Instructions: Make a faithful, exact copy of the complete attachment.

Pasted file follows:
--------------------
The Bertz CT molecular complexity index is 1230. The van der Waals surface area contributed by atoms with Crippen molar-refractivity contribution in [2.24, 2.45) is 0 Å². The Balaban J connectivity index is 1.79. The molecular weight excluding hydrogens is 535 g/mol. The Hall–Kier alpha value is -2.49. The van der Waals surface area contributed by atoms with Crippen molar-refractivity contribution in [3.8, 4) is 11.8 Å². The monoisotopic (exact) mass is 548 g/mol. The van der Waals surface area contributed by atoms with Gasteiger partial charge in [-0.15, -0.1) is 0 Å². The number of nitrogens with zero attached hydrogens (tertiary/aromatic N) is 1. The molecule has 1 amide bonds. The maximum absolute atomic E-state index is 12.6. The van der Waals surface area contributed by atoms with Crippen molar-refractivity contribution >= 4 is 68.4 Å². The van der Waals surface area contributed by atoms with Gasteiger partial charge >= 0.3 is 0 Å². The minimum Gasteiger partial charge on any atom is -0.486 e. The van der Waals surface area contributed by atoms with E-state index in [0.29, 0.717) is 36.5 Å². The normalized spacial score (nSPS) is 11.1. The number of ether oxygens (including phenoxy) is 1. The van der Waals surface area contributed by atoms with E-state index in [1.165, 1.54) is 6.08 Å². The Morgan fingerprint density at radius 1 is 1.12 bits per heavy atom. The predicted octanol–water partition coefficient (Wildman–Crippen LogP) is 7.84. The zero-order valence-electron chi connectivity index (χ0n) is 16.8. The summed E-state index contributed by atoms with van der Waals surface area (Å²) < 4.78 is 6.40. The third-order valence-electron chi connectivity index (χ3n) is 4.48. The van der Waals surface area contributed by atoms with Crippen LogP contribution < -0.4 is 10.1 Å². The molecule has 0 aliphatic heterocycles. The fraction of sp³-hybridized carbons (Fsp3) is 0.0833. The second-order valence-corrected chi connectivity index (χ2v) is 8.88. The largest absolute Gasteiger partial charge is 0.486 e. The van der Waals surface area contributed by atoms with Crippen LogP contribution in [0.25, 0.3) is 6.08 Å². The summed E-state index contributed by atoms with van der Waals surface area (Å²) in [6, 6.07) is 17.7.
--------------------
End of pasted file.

The Bertz CT molecular complexity index is 1230. The van der Waals surface area contributed by atoms with Crippen molar-refractivity contribution in [2.24, 2.45) is 0 Å². The Balaban J connectivity index is 1.79. The molecular weight excluding hydrogens is 535 g/mol. The Hall–Kier alpha value is -2.49. The van der Waals surface area contributed by atoms with Crippen molar-refractivity contribution in [3.8, 4) is 11.8 Å². The monoisotopic (exact) mass is 548 g/mol. The van der Waals surface area contributed by atoms with Gasteiger partial charge in [-0.15, -0.1) is 0 Å². The number of nitrogens with zero attached hydrogens (tertiary/aromatic N) is 1. The molecule has 1 amide bonds. The maximum absolute atomic E-state index is 12.6. The van der Waals surface area contributed by atoms with Crippen molar-refractivity contribution >= 4 is 68.4 Å². The van der Waals surface area contributed by atoms with Gasteiger partial charge >= 0.3 is 0 Å². The minimum Gasteiger partial charge on any atom is -0.486 e. The van der Waals surface area contributed by atoms with E-state index in [0.29, 0.717) is 36.5 Å². The normalized spacial score (nSPS) is 11.1. The number of ether oxygens (including phenoxy) is 1. The van der Waals surface area contributed by atoms with E-state index in [1.165, 1.54) is 6.08 Å². The Morgan fingerprint density at radius 1 is 1.12 bits per heavy atom. The predicted octanol–water partition coefficient (Wildman–Crippen LogP) is 7.84. The zero-order valence-electron chi connectivity index (χ0n) is 16.8. The summed E-state index contributed by atoms with van der Waals surface area (Å²) < 4.78 is 6.40. The third-order valence-electron chi connectivity index (χ3n) is 4.48. The van der Waals surface area contributed by atoms with Crippen LogP contribution < -0.4 is 10.1 Å². The molecule has 0 aliphatic heterocycles. The fraction of sp³-hybridized carbons (Fsp3) is 0.0833. The second-order valence-corrected chi connectivity index (χ2v) is 8.88. The largest absolute Gasteiger partial charge is 0.486 e. The van der Waals surface area contributed by atoms with Crippen LogP contribution in [0.25, 0.3) is 6.08 Å². The summed E-state index contributed by atoms with van der Waals surface area (Å²) in [6, 6.07) is 17.7.